Acute rejection (AR) episodes after lung transplantation (Tx) are orchestrated by cells of the innate and adaptive immune system targeting the engrafted organ. The assessment and classification of pathologic changes of AR relies essentially on conventional histology. Herein we apply the technique of scanning electron microscopy (SEM) to identify and characterize ultrastructural changes of the pulmonary graft after lung Tx.
Orthotopic single-lung Tx was performed between BALB/c (donor) and C57BL/6 (recipient) mice. At Day 5 after Tx, lung allografts were recovered for SEM and for histologic analysis.
Upon Tx, high numbers of leukocytes and thrombocytes were found, showing an activated surface pattern and a change of their cell body shape. These cells adhered and partly transmigrated through the endothelium of vessels. Larger vessels were more affected than smaller vessels and the endothelium was roughened in its surface texture throughout. As a phenomenon, airways were partly covered by activated dendritic cells. Numerous thrombocytes and macrophages accumulated on the endothelium of the cuff anastomosis region exposing this area to a particularly higher risk of thrombosis.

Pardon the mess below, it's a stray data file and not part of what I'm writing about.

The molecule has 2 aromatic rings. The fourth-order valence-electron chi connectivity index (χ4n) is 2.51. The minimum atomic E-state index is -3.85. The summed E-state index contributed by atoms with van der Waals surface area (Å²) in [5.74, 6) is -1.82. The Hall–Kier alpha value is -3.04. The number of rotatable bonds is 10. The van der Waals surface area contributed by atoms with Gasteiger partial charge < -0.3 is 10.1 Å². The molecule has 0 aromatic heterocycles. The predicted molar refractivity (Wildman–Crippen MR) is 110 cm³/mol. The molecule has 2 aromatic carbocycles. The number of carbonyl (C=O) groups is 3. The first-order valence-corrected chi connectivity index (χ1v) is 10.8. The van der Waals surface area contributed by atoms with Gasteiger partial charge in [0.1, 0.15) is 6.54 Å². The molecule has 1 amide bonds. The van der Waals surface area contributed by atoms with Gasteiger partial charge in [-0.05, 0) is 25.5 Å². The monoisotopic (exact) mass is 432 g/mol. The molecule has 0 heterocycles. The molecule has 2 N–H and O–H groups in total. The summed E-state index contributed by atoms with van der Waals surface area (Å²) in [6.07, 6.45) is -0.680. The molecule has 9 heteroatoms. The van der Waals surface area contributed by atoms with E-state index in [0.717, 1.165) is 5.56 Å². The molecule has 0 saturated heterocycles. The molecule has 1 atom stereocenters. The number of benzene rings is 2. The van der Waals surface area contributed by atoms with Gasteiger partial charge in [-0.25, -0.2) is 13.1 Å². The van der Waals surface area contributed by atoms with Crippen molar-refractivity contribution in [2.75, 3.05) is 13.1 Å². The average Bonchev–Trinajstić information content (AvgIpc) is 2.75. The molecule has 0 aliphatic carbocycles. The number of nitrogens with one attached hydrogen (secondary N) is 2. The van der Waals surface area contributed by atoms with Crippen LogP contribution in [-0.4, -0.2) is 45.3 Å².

SEM allows for detection of morphologic changes during pulmonary allograft rejection and adds important data to conventional histology when making the diagnosis of acute rejection.